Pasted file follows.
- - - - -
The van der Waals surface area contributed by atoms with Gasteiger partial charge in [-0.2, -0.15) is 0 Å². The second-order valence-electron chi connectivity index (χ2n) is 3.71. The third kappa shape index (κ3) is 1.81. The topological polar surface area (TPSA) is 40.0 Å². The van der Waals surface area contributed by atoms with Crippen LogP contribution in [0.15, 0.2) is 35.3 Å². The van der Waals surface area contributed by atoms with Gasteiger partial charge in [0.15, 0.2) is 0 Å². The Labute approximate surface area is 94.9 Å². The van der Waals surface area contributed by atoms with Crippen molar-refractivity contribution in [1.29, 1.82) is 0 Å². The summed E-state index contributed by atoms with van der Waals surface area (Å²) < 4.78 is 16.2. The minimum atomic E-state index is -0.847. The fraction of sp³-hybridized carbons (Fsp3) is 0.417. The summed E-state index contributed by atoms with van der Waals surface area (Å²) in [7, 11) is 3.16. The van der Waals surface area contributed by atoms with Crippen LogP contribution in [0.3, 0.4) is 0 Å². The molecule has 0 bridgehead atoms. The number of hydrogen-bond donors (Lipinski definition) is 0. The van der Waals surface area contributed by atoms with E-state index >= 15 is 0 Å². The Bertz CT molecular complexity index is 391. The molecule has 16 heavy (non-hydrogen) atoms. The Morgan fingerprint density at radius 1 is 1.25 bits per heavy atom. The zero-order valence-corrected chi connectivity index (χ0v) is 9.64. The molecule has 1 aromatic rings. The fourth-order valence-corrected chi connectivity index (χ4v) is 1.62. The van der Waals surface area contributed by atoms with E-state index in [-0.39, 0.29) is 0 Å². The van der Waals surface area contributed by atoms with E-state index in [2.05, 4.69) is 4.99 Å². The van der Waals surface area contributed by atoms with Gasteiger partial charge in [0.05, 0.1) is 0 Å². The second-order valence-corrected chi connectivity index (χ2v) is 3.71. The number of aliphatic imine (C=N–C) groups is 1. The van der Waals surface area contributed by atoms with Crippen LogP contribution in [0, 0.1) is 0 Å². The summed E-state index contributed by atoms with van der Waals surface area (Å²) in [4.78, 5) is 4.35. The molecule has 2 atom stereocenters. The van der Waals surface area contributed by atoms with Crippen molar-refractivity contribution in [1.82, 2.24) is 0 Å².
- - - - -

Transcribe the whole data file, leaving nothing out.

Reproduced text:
The van der Waals surface area contributed by atoms with Gasteiger partial charge in [-0.2, -0.15) is 0 Å². The second-order valence-electron chi connectivity index (χ2n) is 3.71. The third kappa shape index (κ3) is 1.81. The topological polar surface area (TPSA) is 40.0 Å². The van der Waals surface area contributed by atoms with Crippen LogP contribution in [0.15, 0.2) is 35.3 Å². The van der Waals surface area contributed by atoms with Gasteiger partial charge in [0.15, 0.2) is 0 Å². The Labute approximate surface area is 94.9 Å². The van der Waals surface area contributed by atoms with Crippen molar-refractivity contribution in [1.29, 1.82) is 0 Å². The summed E-state index contributed by atoms with van der Waals surface area (Å²) < 4.78 is 16.2. The minimum atomic E-state index is -0.847. The fraction of sp³-hybridized carbons (Fsp3) is 0.417. The summed E-state index contributed by atoms with van der Waals surface area (Å²) in [7, 11) is 3.16. The van der Waals surface area contributed by atoms with Crippen LogP contribution in [0.3, 0.4) is 0 Å². The molecule has 0 bridgehead atoms. The number of hydrogen-bond donors (Lipinski definition) is 0. The van der Waals surface area contributed by atoms with E-state index >= 15 is 0 Å². The Bertz CT molecular complexity index is 391. The molecule has 16 heavy (non-hydrogen) atoms. The Morgan fingerprint density at radius 1 is 1.25 bits per heavy atom. The zero-order valence-corrected chi connectivity index (χ0v) is 9.64. The molecule has 1 aromatic rings. The fourth-order valence-corrected chi connectivity index (χ4v) is 1.62. The van der Waals surface area contributed by atoms with E-state index in [-0.39, 0.29) is 0 Å². The van der Waals surface area contributed by atoms with E-state index in [2.05, 4.69) is 4.99 Å². The van der Waals surface area contributed by atoms with Gasteiger partial charge in [0.05, 0.1) is 0 Å². The second-order valence-corrected chi connectivity index (χ2v) is 3.71. The number of aliphatic imine (C=N–C) groups is 1. The van der Waals surface area contributed by atoms with Crippen LogP contribution in [0, 0.1) is 0 Å². The summed E-state index contributed by atoms with van der Waals surface area (Å²) in [4.78, 5) is 4.35. The molecule has 2 atom stereocenters. The van der Waals surface area contributed by atoms with Crippen molar-refractivity contribution in [1.82, 2.24) is 0 Å².